Latin America is driving ambitious climate commitments

Regional commitments to restore degraded forests evidence of Latin America’s growing global role

The 20th United Nations Climate Change Conference of the Parties (COP20) in Lima, Peru, came to an end last Sunday with very little progress to show regarding a future global agreement specifying concrete targets for reducing the greenhouse gas emissions responsible for global warming.

But midway through the talks, forested countries – among them Peru, Colombia, Chile and Costa Rica – announced the Lima Challenge, a set of goals requiring additional measures to mitigate carbon emissions from land use by signatories to the Declaration on the Forest. There was also an announcement by another group of Latin American countries including Mexico of ‘20×20’ – an ambitious scheme to restore 20 million hectares of degraded forest across Latin America by 2020.

Colombian Environment Minister, Gabriel Vallejo López told Diálogo Chino that Latin America is leading by example: “I believe that Latin America has a fundamental strategic role. This declaration that we have made on protecting the forests is a concrete step forwards. Latin America is leading many processes,” he stated.

The 20×20 initiative is led by Mexico, which has committed to restoring 8.5 million hectares of land. Next on the list is Peru with 3.2 million, Guatemala with 1.2 million, Colombia and El Salvador with one million each; Ecuador with 500,000 hectares; Chile with 100,000 and Costa Rica with 50,000 hectares.

Notably absent was Brazil. But the scale of Brazil’s reforestation task has meant looking to a country outside Latin America – China.

Organised by the Brazil-China Learning Exchange on Forest Landscape Restoration, earlier this year experts from Brazil traveled to China to learn from reforestation programs that have been in place since the 1980’s.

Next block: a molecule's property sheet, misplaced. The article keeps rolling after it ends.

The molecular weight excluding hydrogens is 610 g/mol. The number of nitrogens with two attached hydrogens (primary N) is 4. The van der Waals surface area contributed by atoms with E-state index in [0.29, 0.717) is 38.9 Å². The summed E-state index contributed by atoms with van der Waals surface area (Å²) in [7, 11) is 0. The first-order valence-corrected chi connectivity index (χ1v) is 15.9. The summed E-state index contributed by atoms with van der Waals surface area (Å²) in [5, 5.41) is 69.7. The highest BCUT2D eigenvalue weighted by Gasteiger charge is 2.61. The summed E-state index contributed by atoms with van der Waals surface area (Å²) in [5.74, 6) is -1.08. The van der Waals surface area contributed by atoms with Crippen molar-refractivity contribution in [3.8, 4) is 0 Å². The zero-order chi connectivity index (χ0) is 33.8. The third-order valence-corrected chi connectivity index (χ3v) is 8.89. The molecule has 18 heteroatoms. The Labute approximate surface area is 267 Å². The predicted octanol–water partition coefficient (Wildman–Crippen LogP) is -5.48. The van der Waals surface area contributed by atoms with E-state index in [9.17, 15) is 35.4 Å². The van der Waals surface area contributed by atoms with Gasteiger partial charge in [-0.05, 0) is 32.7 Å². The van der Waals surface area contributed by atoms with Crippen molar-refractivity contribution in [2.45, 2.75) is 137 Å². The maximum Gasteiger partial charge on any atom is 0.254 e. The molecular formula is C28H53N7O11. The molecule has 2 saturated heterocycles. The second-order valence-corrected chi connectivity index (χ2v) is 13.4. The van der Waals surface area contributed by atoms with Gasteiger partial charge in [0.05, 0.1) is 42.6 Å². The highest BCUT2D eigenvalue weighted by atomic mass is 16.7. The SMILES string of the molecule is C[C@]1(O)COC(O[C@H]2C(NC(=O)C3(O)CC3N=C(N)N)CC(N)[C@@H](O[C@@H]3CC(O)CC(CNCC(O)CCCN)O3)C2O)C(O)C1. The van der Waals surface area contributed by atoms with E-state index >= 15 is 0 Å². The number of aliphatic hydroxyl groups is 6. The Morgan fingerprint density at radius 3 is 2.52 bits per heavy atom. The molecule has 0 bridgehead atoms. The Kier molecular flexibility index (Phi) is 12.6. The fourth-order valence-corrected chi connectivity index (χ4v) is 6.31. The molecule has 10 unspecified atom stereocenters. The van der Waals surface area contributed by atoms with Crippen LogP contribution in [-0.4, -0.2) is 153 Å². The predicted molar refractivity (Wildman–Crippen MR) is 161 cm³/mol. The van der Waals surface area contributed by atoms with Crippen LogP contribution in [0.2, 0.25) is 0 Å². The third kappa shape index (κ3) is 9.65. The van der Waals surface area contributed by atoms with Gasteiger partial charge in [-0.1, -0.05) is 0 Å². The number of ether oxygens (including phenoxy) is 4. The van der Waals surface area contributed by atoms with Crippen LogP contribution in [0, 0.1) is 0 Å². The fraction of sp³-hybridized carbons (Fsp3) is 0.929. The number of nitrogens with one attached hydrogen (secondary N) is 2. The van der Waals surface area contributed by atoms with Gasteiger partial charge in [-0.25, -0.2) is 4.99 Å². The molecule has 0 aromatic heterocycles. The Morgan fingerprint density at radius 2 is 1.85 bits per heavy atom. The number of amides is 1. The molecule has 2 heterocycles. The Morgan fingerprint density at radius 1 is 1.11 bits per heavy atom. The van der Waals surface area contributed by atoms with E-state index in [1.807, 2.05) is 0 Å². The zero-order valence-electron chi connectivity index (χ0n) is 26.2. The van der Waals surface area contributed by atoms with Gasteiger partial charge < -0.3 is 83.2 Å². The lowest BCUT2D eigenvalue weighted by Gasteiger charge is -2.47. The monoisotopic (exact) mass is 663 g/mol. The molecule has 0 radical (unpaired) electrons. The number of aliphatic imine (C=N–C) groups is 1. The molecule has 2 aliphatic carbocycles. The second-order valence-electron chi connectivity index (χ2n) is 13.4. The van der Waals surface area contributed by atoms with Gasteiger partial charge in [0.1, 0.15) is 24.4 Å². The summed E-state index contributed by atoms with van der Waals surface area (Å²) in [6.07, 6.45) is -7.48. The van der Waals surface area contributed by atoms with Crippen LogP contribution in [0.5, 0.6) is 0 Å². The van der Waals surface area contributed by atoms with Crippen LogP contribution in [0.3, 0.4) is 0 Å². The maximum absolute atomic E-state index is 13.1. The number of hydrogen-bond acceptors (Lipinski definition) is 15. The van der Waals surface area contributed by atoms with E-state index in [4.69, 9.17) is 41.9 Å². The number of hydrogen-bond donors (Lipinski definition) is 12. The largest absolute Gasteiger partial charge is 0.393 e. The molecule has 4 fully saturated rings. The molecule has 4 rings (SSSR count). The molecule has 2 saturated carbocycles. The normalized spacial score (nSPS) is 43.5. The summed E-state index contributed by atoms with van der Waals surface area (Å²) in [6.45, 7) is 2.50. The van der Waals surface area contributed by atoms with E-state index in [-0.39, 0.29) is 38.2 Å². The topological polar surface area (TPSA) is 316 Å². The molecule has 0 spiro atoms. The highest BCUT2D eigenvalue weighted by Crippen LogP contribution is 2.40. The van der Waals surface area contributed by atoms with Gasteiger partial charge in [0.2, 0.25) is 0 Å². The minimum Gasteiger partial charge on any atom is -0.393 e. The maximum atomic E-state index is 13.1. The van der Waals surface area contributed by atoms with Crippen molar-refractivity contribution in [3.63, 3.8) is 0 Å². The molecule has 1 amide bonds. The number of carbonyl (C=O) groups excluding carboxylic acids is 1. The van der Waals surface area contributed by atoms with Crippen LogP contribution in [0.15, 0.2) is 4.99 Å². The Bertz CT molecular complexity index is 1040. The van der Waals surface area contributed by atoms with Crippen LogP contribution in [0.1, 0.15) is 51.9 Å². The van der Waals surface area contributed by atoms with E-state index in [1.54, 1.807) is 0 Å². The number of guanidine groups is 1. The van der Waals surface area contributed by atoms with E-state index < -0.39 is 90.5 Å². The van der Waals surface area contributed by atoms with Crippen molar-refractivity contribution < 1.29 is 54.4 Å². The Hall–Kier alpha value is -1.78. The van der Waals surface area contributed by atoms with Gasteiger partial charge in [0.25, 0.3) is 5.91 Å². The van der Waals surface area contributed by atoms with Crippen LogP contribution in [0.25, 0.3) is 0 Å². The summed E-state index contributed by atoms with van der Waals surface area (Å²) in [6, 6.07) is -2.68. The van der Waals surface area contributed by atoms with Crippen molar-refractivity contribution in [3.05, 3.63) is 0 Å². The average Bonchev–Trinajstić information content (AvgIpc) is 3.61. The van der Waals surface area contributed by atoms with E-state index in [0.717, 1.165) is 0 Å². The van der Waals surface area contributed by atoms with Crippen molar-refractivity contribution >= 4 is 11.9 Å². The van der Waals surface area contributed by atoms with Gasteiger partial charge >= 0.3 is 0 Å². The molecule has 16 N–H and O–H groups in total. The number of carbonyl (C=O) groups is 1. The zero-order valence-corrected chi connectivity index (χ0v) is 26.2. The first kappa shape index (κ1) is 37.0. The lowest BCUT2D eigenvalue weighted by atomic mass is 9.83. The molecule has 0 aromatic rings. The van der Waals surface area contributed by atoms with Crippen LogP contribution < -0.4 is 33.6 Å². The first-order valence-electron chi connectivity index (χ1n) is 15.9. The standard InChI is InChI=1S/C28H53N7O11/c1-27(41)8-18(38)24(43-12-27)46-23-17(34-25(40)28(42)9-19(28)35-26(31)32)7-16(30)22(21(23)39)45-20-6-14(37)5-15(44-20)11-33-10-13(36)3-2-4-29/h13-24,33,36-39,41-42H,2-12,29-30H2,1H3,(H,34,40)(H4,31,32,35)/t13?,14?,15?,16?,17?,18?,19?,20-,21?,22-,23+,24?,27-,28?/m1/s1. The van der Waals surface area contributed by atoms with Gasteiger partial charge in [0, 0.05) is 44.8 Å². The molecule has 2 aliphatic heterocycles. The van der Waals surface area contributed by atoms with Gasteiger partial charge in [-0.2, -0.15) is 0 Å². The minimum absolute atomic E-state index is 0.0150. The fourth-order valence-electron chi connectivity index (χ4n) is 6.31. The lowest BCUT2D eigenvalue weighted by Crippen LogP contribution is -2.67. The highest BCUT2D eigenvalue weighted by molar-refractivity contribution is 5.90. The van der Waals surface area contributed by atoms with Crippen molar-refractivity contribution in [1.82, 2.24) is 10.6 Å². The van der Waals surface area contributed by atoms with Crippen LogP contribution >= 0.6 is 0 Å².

Around 40% of the Amazon has been either deforested or degraded and although the majority of the rain forest is situated within Brazil’s borders, its successful restoration will require cooperation from outside them.

Vallejo López recognizes that the responsibility to protect the Amazon basin is not only of the nine countries through which the rivers of the region flow, but rather of all the nations of the world. “The Amazon is the lung of the world. It is the responsibility of all countries to monitor the forest’s protection,” he underlined.

As well as the Amazon, the initiative includes temperate biomes and Patagonia, which has a specific regional program for the conservation of 4.1 million hectares of land. The initiative will be financed by a group of investors who announced the injection of some $US 365m.

In the opinion of American rainforest expert Daniel Nepstad, of the Earth Innovation Institute, tropical lands have the greatest potential for restoring forested areas and supplying the world’s food production. “Latin America has another type of leadership. Before it was only Europe, China and the rest of the world. Now there is a collective agenda with another level of participation. The innovation and leadership towards 2020 is coming from the base,” he said to Diálogo Chino.

According to Eduardo Rojas, UN Assistant Director General for Food and Agriculture (FAO) and also responsible for the forestry program, Latin American countries have greater difficulty in preserving their forests “than the highly populated zones like Europe and Asia.” The first task is to slow deforestation, which, in his opinion, must be done together.

“We have witnessed several commitments being made outside the conference, climate taskforces and forestry taskforces, as well as Latin American countries that have included forest restoration in their agendas. All this complements international negotiations. We know that there is a difference between a joint initiative and a joint position taken by the countries. There is a clear difference between the Latin American countries,” remarked the Director General of the Centre for International Forestry Research (CIFOR), Peter Holmgren.

This emphasis on reforestation stems from a growing recognition in Latin America of its unique responsibilities and the effects of agriculture on the region’s emissions.

“It is an initiative coming from countries that understand the need to do their bit for the climate issue. It’s a significant commitment as a large portion of the region’s emissions come from using the land for agriculture,” highlighted Nigel Seizer, Global Director of the Forests Programs of the World Resources Institute (WRI).

Latin America is an outlier compared to the rest of the world in terms of the root causes of its carbon emissions. Globally, emissions from land use account for only a minority of emissions while in Latin America they account for over half.